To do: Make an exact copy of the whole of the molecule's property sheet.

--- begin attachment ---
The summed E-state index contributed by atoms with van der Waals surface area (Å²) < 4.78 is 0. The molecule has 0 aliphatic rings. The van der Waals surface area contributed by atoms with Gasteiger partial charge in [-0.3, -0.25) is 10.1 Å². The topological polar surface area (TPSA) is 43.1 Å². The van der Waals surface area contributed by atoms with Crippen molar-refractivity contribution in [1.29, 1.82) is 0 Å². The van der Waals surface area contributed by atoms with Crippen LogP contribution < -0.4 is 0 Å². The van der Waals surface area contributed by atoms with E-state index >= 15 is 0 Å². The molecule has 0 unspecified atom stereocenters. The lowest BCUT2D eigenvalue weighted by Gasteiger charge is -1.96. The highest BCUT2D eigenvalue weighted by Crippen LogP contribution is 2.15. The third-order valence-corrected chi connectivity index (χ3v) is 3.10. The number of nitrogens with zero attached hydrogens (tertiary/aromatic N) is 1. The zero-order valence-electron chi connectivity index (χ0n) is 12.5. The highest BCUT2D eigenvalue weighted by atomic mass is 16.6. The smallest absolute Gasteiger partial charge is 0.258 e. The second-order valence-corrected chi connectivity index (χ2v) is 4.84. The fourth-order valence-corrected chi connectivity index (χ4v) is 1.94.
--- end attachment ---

The summed E-state index contributed by atoms with van der Waals surface area (Å²) < 4.78 is 0. The molecule has 0 aliphatic rings. The van der Waals surface area contributed by atoms with Gasteiger partial charge in [-0.3, -0.25) is 10.1 Å². The topological polar surface area (TPSA) is 43.1 Å². The van der Waals surface area contributed by atoms with Crippen molar-refractivity contribution in [1.29, 1.82) is 0 Å². The van der Waals surface area contributed by atoms with Crippen LogP contribution < -0.4 is 0 Å². The van der Waals surface area contributed by atoms with E-state index >= 15 is 0 Å². The molecule has 0 unspecified atom stereocenters. The lowest BCUT2D eigenvalue weighted by Gasteiger charge is -1.96. The highest BCUT2D eigenvalue weighted by Crippen LogP contribution is 2.15. The third-order valence-corrected chi connectivity index (χ3v) is 3.10. The number of nitrogens with zero attached hydrogens (tertiary/aromatic N) is 1. The zero-order valence-electron chi connectivity index (χ0n) is 12.5. The highest BCUT2D eigenvalue weighted by atomic mass is 16.6. The smallest absolute Gasteiger partial charge is 0.258 e. The second-order valence-corrected chi connectivity index (χ2v) is 4.84. The fourth-order valence-corrected chi connectivity index (χ4v) is 1.94.